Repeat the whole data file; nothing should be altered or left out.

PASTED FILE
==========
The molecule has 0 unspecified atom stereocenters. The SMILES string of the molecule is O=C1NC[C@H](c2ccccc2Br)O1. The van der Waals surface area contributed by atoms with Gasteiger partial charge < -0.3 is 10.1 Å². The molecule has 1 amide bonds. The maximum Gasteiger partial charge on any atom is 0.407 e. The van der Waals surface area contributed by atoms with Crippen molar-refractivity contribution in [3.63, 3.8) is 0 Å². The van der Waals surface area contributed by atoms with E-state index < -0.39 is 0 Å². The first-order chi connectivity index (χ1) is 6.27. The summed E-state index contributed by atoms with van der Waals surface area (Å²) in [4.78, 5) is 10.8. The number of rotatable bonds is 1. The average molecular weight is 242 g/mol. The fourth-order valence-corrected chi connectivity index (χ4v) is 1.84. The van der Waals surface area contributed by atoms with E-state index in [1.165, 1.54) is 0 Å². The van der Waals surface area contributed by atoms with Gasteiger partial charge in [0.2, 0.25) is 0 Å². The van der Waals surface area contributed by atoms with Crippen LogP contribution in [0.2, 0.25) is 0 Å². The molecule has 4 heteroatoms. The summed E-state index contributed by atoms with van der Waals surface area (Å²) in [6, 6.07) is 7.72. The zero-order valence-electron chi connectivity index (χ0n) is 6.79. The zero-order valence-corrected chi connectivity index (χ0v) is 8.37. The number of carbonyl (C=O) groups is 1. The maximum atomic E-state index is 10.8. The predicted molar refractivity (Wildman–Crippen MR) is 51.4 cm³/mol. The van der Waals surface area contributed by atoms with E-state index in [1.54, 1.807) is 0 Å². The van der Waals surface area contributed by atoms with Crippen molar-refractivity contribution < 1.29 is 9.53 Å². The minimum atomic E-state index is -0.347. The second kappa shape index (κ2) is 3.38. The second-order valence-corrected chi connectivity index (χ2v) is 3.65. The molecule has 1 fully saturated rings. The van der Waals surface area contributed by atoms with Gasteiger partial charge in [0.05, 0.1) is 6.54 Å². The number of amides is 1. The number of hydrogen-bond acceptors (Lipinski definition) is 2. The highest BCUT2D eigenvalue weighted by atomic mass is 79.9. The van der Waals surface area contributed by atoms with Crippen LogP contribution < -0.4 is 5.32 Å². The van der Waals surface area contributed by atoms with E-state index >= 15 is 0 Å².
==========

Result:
The molecule has 0 unspecified atom stereocenters. The SMILES string of the molecule is O=C1NC[C@H](c2ccccc2Br)O1. The van der Waals surface area contributed by atoms with Gasteiger partial charge < -0.3 is 10.1 Å². The molecule has 1 amide bonds. The maximum Gasteiger partial charge on any atom is 0.407 e. The van der Waals surface area contributed by atoms with Crippen molar-refractivity contribution in [3.63, 3.8) is 0 Å². The van der Waals surface area contributed by atoms with E-state index < -0.39 is 0 Å². The first-order chi connectivity index (χ1) is 6.27. The summed E-state index contributed by atoms with van der Waals surface area (Å²) in [4.78, 5) is 10.8. The number of rotatable bonds is 1. The average molecular weight is 242 g/mol. The fourth-order valence-corrected chi connectivity index (χ4v) is 1.84. The van der Waals surface area contributed by atoms with E-state index in [1.165, 1.54) is 0 Å². The van der Waals surface area contributed by atoms with Gasteiger partial charge in [0.2, 0.25) is 0 Å². The van der Waals surface area contributed by atoms with Crippen LogP contribution in [0.2, 0.25) is 0 Å². The molecule has 4 heteroatoms. The summed E-state index contributed by atoms with van der Waals surface area (Å²) in [6, 6.07) is 7.72. The zero-order valence-electron chi connectivity index (χ0n) is 6.79. The zero-order valence-corrected chi connectivity index (χ0v) is 8.37. The number of carbonyl (C=O) groups is 1. The maximum atomic E-state index is 10.8. The predicted molar refractivity (Wildman–Crippen MR) is 51.4 cm³/mol. The van der Waals surface area contributed by atoms with E-state index in [1.54, 1.807) is 0 Å². The van der Waals surface area contributed by atoms with Crippen molar-refractivity contribution < 1.29 is 9.53 Å². The minimum atomic E-state index is -0.347. The second kappa shape index (κ2) is 3.38. The second-order valence-corrected chi connectivity index (χ2v) is 3.65. The molecule has 1 fully saturated rings. The van der Waals surface area contributed by atoms with Gasteiger partial charge in [0.05, 0.1) is 6.54 Å². The number of amides is 1. The number of hydrogen-bond acceptors (Lipinski definition) is 2. The highest BCUT2D eigenvalue weighted by atomic mass is 79.9. The van der Waals surface area contributed by atoms with Crippen LogP contribution < -0.4 is 5.32 Å². The van der Waals surface area contributed by atoms with E-state index >= 15 is 0 Å².